The wage gap between large companies and small business in Mexico is the largest of the industrialized countries in Latin America, according to the Economic Commission for Latin America and the Caribbean (ECLAC).
The employees of the micro businesses have an average salary of only 12.8% of the average of a worker in a large company, for a small company the percentage is 39.1% and for a medium one it’s 66.7%.
With this gap, Mexico is below countries such as Argentina, Brazil and Chile, where the average difference is 48.2%, 42.2% and 37.6%, respectively.
“Such wage differences make it more difficult for redistributive policies to reduce levels of inequality and to achieve progress towards the Sustainable Development Goals (SDGs),” ECLAC said in “Quadrennial report on regional progress and challenges in relation to the 2030 Agenda for Sustainable Development in Latin America and the Caribbean”.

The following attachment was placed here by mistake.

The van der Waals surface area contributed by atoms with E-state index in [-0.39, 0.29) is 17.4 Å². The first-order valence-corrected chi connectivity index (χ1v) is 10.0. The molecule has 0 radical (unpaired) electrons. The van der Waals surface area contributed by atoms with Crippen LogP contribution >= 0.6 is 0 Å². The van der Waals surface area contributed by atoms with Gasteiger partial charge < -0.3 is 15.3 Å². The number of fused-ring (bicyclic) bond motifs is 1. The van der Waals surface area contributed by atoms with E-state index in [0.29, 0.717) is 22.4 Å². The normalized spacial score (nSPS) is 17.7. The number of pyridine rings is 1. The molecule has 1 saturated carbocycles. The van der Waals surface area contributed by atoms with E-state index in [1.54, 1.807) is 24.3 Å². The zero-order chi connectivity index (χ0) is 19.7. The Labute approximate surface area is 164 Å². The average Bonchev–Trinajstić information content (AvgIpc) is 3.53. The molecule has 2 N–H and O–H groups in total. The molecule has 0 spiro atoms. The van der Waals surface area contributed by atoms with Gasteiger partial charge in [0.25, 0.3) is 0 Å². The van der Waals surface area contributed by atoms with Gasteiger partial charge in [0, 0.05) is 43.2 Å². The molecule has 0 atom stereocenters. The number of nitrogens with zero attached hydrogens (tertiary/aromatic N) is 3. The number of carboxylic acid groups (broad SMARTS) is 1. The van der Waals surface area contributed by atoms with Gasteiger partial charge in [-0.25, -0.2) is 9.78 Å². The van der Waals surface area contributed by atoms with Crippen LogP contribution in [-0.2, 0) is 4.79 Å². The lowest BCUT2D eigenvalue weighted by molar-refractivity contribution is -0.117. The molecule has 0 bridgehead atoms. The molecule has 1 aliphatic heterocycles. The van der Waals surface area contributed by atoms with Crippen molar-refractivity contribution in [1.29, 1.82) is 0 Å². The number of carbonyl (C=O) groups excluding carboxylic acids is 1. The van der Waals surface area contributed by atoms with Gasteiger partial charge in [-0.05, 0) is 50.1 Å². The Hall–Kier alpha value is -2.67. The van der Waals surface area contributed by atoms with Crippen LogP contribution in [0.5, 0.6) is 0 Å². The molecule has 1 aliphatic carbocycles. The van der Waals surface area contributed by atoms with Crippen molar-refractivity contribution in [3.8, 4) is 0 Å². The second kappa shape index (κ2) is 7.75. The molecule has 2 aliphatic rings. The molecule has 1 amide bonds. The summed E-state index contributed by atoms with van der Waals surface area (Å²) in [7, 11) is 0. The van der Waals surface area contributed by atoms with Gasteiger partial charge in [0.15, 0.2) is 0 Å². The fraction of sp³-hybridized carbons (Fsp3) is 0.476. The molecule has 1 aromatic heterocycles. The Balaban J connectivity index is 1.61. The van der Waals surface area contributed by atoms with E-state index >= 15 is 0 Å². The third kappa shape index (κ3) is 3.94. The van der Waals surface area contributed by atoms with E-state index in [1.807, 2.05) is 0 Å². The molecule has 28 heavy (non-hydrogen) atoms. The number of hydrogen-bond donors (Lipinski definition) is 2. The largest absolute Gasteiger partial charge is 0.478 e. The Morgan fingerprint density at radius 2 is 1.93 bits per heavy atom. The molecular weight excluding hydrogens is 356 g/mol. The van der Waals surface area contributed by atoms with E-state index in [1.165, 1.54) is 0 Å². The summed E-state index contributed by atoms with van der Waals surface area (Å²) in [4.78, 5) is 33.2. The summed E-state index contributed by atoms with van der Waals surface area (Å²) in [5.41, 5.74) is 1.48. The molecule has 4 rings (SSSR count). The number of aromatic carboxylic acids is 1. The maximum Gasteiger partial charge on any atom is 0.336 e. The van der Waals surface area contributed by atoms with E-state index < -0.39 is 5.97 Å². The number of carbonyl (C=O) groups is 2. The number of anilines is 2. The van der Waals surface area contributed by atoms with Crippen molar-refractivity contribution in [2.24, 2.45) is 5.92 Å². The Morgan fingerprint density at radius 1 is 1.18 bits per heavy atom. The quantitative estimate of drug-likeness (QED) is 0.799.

In the parallel report, issued by Organization for Economic Cooperation and Development (OECD), it’s explained that employment is becoming polarized in Mexico because few high-skill jobs are being generated.
«The growing imbalances in the labor market are particularly serious in Mexico. The polarization of jobs has resulted in an increasing proportion of low-skilled jobs in relation to those of medium and high qualification “, stated in the Employment Report in 2019.